"An arbitrary succession of more or less irritating sounds"

Saturday, 7 November 2009

Foothills or meadows

"A kind of formless post-stoner rock combining a limited sound palette, musical development & emotional range with a near-limitless protractedness…"

I’m an unashamed Mountains lover. But even — or especially — with an appetite for their shimmering, accumulating sound that takes in any release I can find (including both solo guises), it’s worth trying to imagine why people might not love their music.

Only for a moment, though, as those people are wrong! For me, Mountains’ limits & limitlessness are at the core of their uniqueness. Listening back across their albums before Choral & Etching, they seem always to have had this subtly self-confident willingness to work & rework their narrow but, in its sly, slow way, very intense furrow — gentle, accepting, somewhat yearning (but muted).

You could say that the newer records, the relatively vigorous Etching especially, are in more obviously Mountainous terrain: yomping up to single note-driven swollen, riffy peaks, then ebbing down to regroup below. But I’ve never found that their name fits them at all well — this is music of the foothills or meadows, one that is precisely not about soaring peaks but rather long (not arduous) journeys or undertakings.

There’s also a timelessness at work, clearly – both indifference to conventional notions of structure, of starting & ending, & in the sense of a sound out of time: not especially contemporary nor actively backwards-looking either (though fans of Another Green World-era art-rock might feel an unexpected spark of recognition at some of the textures making up Etching’s lovely murk).

Etching has a definite performance feel (though that might be down to Thrill Jockey sharing the circumstances of its making, I concede). I seem to hear more overt kinetic energy than before, though the languid, reflective tempo has hardly altered.

It’s a dense, rich sound of several boxes of tricks being emptied out & put to play – more strummed than I remember from initial listens, but also clattering, buzzing & with a darker, riffier tone towards the end.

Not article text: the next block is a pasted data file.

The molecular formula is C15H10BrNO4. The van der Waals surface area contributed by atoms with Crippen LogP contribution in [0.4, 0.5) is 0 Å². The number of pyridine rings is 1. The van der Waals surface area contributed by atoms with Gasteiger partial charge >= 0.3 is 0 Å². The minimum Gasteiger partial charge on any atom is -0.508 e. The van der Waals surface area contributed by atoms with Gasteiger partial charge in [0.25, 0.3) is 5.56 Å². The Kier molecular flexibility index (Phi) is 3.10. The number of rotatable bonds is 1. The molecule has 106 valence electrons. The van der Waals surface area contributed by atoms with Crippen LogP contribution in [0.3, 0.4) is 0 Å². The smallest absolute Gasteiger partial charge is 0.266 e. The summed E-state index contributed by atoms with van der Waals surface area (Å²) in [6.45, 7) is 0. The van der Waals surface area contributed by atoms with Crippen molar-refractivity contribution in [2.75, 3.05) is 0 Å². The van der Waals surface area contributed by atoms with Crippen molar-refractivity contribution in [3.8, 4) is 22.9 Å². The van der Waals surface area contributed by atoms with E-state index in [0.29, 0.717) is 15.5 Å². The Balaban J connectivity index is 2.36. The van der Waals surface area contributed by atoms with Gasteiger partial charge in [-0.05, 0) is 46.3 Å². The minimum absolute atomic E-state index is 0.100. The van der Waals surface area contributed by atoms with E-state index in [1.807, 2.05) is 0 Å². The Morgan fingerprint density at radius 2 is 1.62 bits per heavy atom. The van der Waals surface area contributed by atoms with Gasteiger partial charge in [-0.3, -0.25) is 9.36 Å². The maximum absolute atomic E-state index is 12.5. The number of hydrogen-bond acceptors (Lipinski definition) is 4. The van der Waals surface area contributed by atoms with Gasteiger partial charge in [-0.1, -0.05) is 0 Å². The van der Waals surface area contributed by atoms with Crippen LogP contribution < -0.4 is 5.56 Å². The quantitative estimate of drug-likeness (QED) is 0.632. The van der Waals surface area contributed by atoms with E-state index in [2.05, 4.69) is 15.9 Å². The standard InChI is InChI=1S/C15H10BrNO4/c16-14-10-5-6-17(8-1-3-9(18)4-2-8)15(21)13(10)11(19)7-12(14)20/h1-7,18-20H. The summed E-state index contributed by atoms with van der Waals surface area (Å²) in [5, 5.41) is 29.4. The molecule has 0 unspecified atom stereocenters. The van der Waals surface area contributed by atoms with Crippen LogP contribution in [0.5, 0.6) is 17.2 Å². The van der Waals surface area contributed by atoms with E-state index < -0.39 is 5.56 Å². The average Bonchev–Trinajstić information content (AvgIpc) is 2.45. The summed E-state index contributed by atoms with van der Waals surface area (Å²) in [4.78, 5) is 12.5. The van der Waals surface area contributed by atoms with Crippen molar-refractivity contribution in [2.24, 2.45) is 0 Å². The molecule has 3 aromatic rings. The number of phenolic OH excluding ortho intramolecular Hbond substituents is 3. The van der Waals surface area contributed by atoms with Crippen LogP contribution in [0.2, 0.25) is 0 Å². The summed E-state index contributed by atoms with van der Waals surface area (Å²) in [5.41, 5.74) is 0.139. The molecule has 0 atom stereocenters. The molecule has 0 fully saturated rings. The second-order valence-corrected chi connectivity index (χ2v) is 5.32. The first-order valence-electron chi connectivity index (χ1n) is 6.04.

And although there’s evidently not a vast narrative arc from something like 2005’s lovely Blown Glass Typewriter or the previous year’s more glitch-droney Tonic performance to now, there’s been more than enough enriching of the sound along the way to make want to hear where it goes next…

I mentioned there being more strums than I remembered from early listens of Etching. What I didn’t mention is how relatively dispensable a part of the Mountainscape they can sometimes seem.

Perhaps it’s just my prejudice. But granted the power to ban Mountains from their acoustic guitar (guitars?), I might be tempted – to force them to work even more with the blobbier, more viscous part of their sound, or even to dig out the bells of Melodica another time.

But then I’m back at the limbering start of Etching, where they seem integral & coherent (if not ear-grabbing). Still, some passages on Choral – the start of Telescope, for example – I’d consider purging from the record!

It’s interesting to put Mountains up against Emeralds (the closest peer?). In this light the duo’s bristly, blurred sound seems more individual & less rooted in a single influence than the excellent Emeralds of What Happened & the European tour CD…

In this light, consider the new Cluster album (Qua) too – their first studio recording in 14 years. The lovable old krautlords are now trafficking in notably short little pieces in contrast to Mountains’ languid unravelling.

NB: post stitched out of LMYE's contribution to a recent Disquiet discussion... Go here & here for typically great reviews of Mountains live in London & of Etching from mapsadaisical & The Milk Factory.

Mountains > Etching [edit] (from Etching, Thrill Jockey)

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Anonymous said...

Looks like another interesting discussion! Just wanted to touch on the acoustic guitar issue having just (as you know) seen them live. Taking them away would have a large effect on their sound, the big walls of drone they build (like the seond half of Etching, probably) are mainly created from processed acoustic guitar too.

I actually like the strumming. What I enjoy most about Mountains is the way that their sound is rooted deeply in the organic (not just the guitar; melodica, voice, simple percussion - none of the source materials were electronic when I saw them), but grows massively from there in interesting directions (almost "composed"). Perhaps that comes across even better in the live setting than on record, so if you ever get the chance...

JL said...

Scott, thanks for your smart & thoughtful comment! It's fascinating to hear just how integral the disapproved-of strumming is to their sound, at least in processed form.

The more overt it is (the more folksy, I guess...as at the start of 'Telescope'), the less I enjoy it. But I did try to acknowledge the obvious truth of its coherence most of the time - even on 'Telescope', eventually, as the other elements envelop & entangle it.

Provincial exile isn't helping my metropolitan gig-going, as you know. But will certainly make strenuous efforts to see them (or either solo) if another chance occurs.

Increasingly, though, I'm wondering if I don't need to take matters into my own hands to get anyone interesting to play down here in the south west.

Perhaps Cafe Oto have a franchise scheme...?!

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